People spend up to thousands on a luxury designer bag, deeming it as an ‘investment’. After splurging on such extravagant goods, they then make it a point to keep their luxe purchases in a pristine condition.
Even a single mark on the item is considered a flaw.
Cherin Sim however, holds a totally different viewpoint. With a thriving career as a marquage artist (the French word refers to the art of literally making a mark), she specialises in painting on such designer bags and other leather goods.
Instead of owning a run-of-the-mill item, Cherin feels that bespoke products are much more unique as they “stand out from the crowd” and hold much more value as they are distinctive, with a touch that is “close to the [owner’s] heart.”
It’s essential to note that Cherin never paints the same thing twice. Sometimes, she even puts her own spin on popular figures such as a Hello Kitty-storm trooper hybrid to make her design stand out even more.
Her Rates Have Grown At Least Tenfold
The 32-year-old has always had a keen interest in the arts since young. She studied painting in LASALLE College of the Arts, and later pursued a Masters of Fine Arts at Goldsmiths London.
She also attended a leather-working course at Scuola del Cuoio — a renowned leather school in Florence, Italy — where she learnt to handcraft leather bags.
With the newly-acquired skill, Cherin started her own line of bespoke leather bags, and began offering custom-painting services. She started off working on her own items and her friends’, at minimal or zero cost.
“After about a year of making and painting [the bags], I decided to [solely] focus on painting on designer bags and leather goods for my clients,” she said.
My first paid commission was in 2014. I had charged about $500 for customising my client’s favourite Louis Vuitton bag, but my rates have since gone up to about $5,000 or more for big pieces like that.
Her rates have at least increased by tenfold, a clear testament to the growing demand of her service. In fact, Cherin has a constantly long waiting list and is currently fully booked till mid-2021.
A Struggling Young Artist
However, Cherin claimed that people weren’t exactly receptive towards her business from the get-go.
When I started, naysayers were doubtful that my trade would even take off, with people asking questions like ‘Why would I want to pay someone to deface my branded bags?’ and ‘Would that make my bag look fake?’.
With people casting doubts at her craft, it caused Cherin to struggle to make ends meet in the early years.
Being a young artist was also really tough on her because she “faced a lot of artistic constraints”.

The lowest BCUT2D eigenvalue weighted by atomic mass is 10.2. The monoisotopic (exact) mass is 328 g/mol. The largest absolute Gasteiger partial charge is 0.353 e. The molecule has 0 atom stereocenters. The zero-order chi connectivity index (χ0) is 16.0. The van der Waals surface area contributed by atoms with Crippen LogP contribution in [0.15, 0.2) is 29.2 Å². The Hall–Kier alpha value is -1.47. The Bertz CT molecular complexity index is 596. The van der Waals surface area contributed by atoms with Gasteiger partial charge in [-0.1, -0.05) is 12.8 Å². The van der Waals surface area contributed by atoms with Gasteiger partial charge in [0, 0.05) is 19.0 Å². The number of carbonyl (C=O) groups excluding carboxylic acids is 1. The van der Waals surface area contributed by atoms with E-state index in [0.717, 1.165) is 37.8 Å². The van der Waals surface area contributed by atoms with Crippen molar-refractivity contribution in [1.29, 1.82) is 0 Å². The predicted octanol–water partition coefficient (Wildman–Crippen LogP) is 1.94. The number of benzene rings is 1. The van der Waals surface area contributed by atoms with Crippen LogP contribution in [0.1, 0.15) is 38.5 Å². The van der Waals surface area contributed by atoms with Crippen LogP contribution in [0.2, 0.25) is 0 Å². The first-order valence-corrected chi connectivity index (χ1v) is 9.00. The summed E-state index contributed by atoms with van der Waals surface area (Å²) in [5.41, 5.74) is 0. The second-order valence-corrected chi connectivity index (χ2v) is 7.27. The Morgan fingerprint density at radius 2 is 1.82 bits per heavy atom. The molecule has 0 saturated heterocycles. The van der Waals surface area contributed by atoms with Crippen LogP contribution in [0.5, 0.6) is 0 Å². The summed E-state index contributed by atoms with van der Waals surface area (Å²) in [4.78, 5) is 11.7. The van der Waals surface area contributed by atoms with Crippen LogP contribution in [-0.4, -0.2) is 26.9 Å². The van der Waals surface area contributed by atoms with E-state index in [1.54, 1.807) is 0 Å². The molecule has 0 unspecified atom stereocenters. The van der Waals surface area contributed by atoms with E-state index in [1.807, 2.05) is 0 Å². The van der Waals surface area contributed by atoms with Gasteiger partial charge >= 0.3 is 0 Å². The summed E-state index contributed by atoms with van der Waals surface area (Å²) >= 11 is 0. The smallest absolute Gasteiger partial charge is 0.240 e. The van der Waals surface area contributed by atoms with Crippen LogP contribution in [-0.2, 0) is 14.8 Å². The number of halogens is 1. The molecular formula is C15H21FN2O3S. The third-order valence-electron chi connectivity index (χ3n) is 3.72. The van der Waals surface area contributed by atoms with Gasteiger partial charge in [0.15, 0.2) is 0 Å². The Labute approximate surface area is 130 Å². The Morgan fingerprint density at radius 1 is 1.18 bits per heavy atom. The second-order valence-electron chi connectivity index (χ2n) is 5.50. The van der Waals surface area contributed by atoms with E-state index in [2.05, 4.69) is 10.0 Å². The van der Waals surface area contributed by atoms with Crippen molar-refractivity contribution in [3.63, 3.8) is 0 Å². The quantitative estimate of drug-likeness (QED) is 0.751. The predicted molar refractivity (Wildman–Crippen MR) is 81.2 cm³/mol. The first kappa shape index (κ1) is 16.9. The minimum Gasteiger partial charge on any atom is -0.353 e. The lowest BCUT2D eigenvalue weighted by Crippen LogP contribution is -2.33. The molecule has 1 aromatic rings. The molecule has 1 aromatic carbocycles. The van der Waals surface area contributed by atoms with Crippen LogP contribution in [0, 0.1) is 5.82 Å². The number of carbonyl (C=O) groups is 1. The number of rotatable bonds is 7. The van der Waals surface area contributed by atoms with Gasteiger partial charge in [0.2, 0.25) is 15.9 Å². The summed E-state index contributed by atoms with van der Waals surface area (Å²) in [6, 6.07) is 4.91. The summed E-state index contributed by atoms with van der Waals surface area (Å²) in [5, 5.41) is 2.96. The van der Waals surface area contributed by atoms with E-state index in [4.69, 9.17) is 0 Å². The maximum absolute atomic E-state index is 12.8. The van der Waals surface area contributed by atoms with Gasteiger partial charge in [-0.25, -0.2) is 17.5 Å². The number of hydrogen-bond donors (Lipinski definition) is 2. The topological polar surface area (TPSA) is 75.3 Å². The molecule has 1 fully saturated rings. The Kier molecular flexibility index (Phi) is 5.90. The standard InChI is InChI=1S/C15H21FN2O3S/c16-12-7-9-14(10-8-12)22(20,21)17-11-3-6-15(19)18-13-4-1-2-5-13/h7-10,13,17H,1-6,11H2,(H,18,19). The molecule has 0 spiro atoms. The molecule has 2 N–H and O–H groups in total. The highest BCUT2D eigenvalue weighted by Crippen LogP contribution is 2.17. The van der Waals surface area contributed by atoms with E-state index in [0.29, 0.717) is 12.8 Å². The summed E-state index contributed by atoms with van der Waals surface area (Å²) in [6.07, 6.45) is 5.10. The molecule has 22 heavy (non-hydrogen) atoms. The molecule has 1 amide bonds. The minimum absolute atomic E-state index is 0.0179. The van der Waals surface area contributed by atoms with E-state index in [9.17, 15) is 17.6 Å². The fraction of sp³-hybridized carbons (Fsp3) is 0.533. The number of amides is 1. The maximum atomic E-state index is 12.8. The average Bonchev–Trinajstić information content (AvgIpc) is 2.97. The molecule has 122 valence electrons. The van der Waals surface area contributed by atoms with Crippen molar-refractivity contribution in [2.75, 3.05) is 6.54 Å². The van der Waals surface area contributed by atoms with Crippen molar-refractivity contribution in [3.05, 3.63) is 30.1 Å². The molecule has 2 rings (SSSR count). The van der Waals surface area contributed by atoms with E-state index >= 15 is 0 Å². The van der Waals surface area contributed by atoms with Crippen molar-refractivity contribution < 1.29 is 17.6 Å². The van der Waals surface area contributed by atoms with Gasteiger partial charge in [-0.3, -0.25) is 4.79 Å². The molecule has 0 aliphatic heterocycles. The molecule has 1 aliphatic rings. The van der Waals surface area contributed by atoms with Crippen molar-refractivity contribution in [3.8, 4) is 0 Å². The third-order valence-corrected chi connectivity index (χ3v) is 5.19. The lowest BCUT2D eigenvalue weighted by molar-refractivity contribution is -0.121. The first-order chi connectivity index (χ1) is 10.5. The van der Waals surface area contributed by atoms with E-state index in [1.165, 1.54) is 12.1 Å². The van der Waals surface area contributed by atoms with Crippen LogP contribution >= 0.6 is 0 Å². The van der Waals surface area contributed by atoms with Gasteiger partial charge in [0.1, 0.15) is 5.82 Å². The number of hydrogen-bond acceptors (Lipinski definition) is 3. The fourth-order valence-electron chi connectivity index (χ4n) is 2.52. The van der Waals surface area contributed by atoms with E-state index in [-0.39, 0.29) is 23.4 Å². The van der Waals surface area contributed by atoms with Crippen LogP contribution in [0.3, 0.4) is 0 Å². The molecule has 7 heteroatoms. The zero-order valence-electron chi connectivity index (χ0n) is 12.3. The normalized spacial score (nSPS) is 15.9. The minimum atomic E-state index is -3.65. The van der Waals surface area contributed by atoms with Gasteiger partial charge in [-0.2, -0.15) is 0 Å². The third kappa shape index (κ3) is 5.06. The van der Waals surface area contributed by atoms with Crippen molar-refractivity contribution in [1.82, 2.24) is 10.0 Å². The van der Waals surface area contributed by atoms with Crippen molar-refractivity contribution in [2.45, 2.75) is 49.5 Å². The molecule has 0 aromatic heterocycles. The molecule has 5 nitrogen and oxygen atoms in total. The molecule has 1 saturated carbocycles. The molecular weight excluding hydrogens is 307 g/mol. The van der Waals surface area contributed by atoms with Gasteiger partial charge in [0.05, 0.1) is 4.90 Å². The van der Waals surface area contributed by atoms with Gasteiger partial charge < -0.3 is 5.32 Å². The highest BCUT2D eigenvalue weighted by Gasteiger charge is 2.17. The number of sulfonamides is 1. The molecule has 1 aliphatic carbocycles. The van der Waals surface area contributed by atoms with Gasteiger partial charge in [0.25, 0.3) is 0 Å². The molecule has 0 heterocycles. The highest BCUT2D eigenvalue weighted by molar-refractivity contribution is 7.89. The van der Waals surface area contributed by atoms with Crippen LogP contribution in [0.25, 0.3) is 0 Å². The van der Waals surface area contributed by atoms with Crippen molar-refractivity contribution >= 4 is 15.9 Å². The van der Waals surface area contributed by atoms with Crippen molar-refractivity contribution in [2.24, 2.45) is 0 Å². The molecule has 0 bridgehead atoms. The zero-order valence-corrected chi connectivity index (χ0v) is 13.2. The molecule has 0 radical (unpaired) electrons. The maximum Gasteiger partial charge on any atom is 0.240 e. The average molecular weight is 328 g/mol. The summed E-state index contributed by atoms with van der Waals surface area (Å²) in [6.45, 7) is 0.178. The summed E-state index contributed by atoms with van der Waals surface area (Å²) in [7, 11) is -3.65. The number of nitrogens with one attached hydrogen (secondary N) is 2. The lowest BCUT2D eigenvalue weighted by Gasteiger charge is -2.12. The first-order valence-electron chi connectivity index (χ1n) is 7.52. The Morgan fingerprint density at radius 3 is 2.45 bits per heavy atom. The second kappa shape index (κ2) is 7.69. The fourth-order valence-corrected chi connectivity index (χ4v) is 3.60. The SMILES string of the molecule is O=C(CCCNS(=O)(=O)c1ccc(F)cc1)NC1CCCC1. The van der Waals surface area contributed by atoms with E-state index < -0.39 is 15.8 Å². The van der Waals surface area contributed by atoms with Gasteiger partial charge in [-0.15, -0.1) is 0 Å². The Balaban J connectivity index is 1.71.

At the start, she tried to fully comply with her clients’ directions and requests. It did not only put pressure on her, but also forced her to compromise on her creative ideas as well.
But as she matured as a creator over time, she was able to earn back the respect from her clients and take back the reigns in the artistic process.
What’s imperative between a designer-and-client relationship is communication — lots of listening in particular, she advised.
“Once I understand their personality and style, I was able to design something which suits them better.”
Despite the hardship in the early days, the thought of quitting never crossed her mind because she was sure that her passion lies in creation, and she wanted to do something that no one else was doing.
Moreover, her family and friends were also really supportive of her becoming an artist, although it may not come across as a viable career to many.
Charges Up To Tens Of Thousands For Each Work
Fast forward to today, Cherin has over 7,000 followers on Instagram — where she regularly shares photos of her work — and scored collaborations with companies like Lee Hwa Jewellery and Seagate.
Depending on the complexity of the designs, she charges four to five digits for each commission.
Some factors that determine the cost are the size and material of the item, number of colours used, number of straight lines as well as the size of details.
With a keen eye for detail, Cherin is particular about the tools she use. Her paints are imported from the United States, and Cherin personally travels to Japan up to four times a year to handpick her brushes, which she replaces after every one to three projects.
Buying them online is not an option because the shipping process may affect the quality of the brushes. A good brush makes a huge difference, according to Cherin, adding that she spends $2,000 on paints and brushes a year.
My most expensive project was [customising] a pair of Goyard cigar humidors. I spent about three weeks in Hong Kong to complete the commission and it fetched me a five-digit paycheque.
She wasn’t able to name a specific figure, but revealed that it costs more than $10,000.
With such steep charges and expensive leather goods as a canvas, Cherin emphasises that there is strictly no room for error when she paints, so she carefully applies each brush stroke with precision.
This also explains why she can only afford to take up three to five projects in a month.
In addition to doing commissioned works for clients, Cherin also holds monogram painting workshops at Bynd Artisan, a local craft atelier.
She added that she has several collaborations in the pipeline, and has plans to push out more works that are inspired by The Great Wave of Kanagawa (also known as the Hokusai Wave).
Wrapping up the interview with a piece of advice to fellow art-trepreneurs, she said: “Always remember that we have the power to manifest anything we want. If we can dream, we can also imagine and create. Just focus on the plan and make it happen. Everything is possible.”
Featured Image Credit: The General Co / Cherin Sim